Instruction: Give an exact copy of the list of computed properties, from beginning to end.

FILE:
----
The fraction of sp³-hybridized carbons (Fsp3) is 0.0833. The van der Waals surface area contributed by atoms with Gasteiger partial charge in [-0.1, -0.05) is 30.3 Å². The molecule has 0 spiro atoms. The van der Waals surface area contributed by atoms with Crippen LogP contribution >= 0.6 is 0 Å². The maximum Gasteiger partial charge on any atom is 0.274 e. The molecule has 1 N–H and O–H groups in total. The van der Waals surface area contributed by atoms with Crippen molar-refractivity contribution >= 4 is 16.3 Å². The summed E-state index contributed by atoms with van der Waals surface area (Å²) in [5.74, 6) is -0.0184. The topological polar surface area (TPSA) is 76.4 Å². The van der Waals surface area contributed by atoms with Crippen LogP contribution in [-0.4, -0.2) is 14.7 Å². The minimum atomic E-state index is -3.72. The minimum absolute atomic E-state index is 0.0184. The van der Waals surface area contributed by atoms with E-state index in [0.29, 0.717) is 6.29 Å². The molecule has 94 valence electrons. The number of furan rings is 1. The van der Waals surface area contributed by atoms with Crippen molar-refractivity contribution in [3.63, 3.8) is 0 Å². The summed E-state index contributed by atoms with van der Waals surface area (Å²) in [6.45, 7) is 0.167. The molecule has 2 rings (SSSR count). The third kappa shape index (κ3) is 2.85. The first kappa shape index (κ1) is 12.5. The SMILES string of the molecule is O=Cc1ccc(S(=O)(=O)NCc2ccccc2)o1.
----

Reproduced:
The fraction of sp³-hybridized carbons (Fsp3) is 0.0833. The van der Waals surface area contributed by atoms with Gasteiger partial charge in [-0.1, -0.05) is 30.3 Å². The molecule has 0 spiro atoms. The van der Waals surface area contributed by atoms with Crippen LogP contribution >= 0.6 is 0 Å². The maximum Gasteiger partial charge on any atom is 0.274 e. The molecule has 1 N–H and O–H groups in total. The van der Waals surface area contributed by atoms with Crippen molar-refractivity contribution >= 4 is 16.3 Å². The summed E-state index contributed by atoms with van der Waals surface area (Å²) in [5.74, 6) is -0.0184. The topological polar surface area (TPSA) is 76.4 Å². The van der Waals surface area contributed by atoms with Crippen LogP contribution in [-0.4, -0.2) is 14.7 Å². The minimum atomic E-state index is -3.72. The minimum absolute atomic E-state index is 0.0184. The van der Waals surface area contributed by atoms with E-state index in [0.29, 0.717) is 6.29 Å². The molecule has 94 valence electrons. The number of furan rings is 1. The van der Waals surface area contributed by atoms with Crippen molar-refractivity contribution in [3.63, 3.8) is 0 Å². The summed E-state index contributed by atoms with van der Waals surface area (Å²) in [6.45, 7) is 0.167. The molecule has 2 rings (SSSR count). The third kappa shape index (κ3) is 2.85. The first kappa shape index (κ1) is 12.5. The SMILES string of the molecule is O=Cc1ccc(S(=O)(=O)NCc2ccccc2)o1.